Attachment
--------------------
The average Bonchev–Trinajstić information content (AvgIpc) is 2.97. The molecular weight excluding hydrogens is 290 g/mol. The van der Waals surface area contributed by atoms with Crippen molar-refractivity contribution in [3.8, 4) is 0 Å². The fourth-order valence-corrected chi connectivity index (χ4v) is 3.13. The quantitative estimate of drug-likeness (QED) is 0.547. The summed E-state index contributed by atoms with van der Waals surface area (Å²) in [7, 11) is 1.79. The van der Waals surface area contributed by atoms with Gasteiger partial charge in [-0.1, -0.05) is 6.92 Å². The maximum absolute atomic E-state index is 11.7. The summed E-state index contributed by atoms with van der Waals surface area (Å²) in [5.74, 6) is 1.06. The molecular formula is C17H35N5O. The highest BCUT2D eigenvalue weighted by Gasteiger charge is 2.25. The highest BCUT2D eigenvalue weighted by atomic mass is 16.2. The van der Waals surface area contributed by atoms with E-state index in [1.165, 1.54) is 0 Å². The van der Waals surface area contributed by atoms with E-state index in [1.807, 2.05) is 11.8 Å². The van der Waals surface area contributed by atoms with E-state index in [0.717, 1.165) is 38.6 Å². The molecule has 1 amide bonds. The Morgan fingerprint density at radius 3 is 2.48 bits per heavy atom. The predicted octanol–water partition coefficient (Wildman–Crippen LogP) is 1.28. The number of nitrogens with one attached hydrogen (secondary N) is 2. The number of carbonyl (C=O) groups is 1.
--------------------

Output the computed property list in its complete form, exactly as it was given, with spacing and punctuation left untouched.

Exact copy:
The average Bonchev–Trinajstić information content (AvgIpc) is 2.97. The molecular weight excluding hydrogens is 290 g/mol. The van der Waals surface area contributed by atoms with Crippen molar-refractivity contribution in [3.8, 4) is 0 Å². The fourth-order valence-corrected chi connectivity index (χ4v) is 3.13. The quantitative estimate of drug-likeness (QED) is 0.547. The summed E-state index contributed by atoms with van der Waals surface area (Å²) in [7, 11) is 1.79. The van der Waals surface area contributed by atoms with Gasteiger partial charge in [-0.1, -0.05) is 6.92 Å². The maximum absolute atomic E-state index is 11.7. The summed E-state index contributed by atoms with van der Waals surface area (Å²) in [5.74, 6) is 1.06. The molecular formula is C17H35N5O. The highest BCUT2D eigenvalue weighted by Gasteiger charge is 2.25. The highest BCUT2D eigenvalue weighted by atomic mass is 16.2. The van der Waals surface area contributed by atoms with E-state index in [1.165, 1.54) is 0 Å². The van der Waals surface area contributed by atoms with E-state index in [1.807, 2.05) is 11.8 Å². The van der Waals surface area contributed by atoms with E-state index in [0.717, 1.165) is 38.6 Å². The molecule has 1 amide bonds. The Morgan fingerprint density at radius 3 is 2.48 bits per heavy atom. The predicted octanol–water partition coefficient (Wildman–Crippen LogP) is 1.28. The number of nitrogens with one attached hydrogen (secondary N) is 2. The number of carbonyl (C=O) groups is 1.